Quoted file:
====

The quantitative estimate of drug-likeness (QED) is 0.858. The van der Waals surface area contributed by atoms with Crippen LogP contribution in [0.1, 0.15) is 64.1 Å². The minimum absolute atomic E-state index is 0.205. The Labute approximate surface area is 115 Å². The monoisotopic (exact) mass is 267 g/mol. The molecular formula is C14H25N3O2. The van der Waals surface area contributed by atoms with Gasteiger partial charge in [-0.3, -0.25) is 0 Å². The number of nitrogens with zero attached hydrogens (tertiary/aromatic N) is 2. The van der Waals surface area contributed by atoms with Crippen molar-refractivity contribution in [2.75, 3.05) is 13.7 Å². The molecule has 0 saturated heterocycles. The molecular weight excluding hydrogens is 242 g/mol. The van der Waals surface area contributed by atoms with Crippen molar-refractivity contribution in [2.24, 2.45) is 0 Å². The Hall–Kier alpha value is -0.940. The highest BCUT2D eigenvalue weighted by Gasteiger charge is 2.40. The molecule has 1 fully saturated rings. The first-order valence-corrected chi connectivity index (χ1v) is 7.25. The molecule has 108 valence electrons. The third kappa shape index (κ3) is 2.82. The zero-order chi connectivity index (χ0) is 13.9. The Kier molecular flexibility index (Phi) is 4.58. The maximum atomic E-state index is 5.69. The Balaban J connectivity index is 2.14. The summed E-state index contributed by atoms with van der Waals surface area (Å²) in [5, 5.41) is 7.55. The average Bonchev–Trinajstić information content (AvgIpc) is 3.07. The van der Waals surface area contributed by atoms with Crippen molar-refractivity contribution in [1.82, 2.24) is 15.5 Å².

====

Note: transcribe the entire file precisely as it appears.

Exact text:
The quantitative estimate of drug-likeness (QED) is 0.858. The van der Waals surface area contributed by atoms with Crippen LogP contribution in [0.1, 0.15) is 64.1 Å². The minimum absolute atomic E-state index is 0.205. The Labute approximate surface area is 115 Å². The monoisotopic (exact) mass is 267 g/mol. The molecular formula is C14H25N3O2. The van der Waals surface area contributed by atoms with Gasteiger partial charge in [-0.3, -0.25) is 0 Å². The number of nitrogens with zero attached hydrogens (tertiary/aromatic N) is 2. The van der Waals surface area contributed by atoms with Crippen molar-refractivity contribution in [2.75, 3.05) is 13.7 Å². The molecule has 0 saturated heterocycles. The molecular weight excluding hydrogens is 242 g/mol. The van der Waals surface area contributed by atoms with Crippen molar-refractivity contribution in [2.24, 2.45) is 0 Å². The Hall–Kier alpha value is -0.940. The highest BCUT2D eigenvalue weighted by Gasteiger charge is 2.40. The molecule has 1 fully saturated rings. The first-order valence-corrected chi connectivity index (χ1v) is 7.25. The molecule has 108 valence electrons. The third kappa shape index (κ3) is 2.82. The zero-order chi connectivity index (χ0) is 13.9. The Kier molecular flexibility index (Phi) is 4.58. The maximum atomic E-state index is 5.69. The Balaban J connectivity index is 2.14. The summed E-state index contributed by atoms with van der Waals surface area (Å²) in [5, 5.41) is 7.55. The average Bonchev–Trinajstić information content (AvgIpc) is 3.07. The van der Waals surface area contributed by atoms with Crippen molar-refractivity contribution in [1.82, 2.24) is 15.5 Å².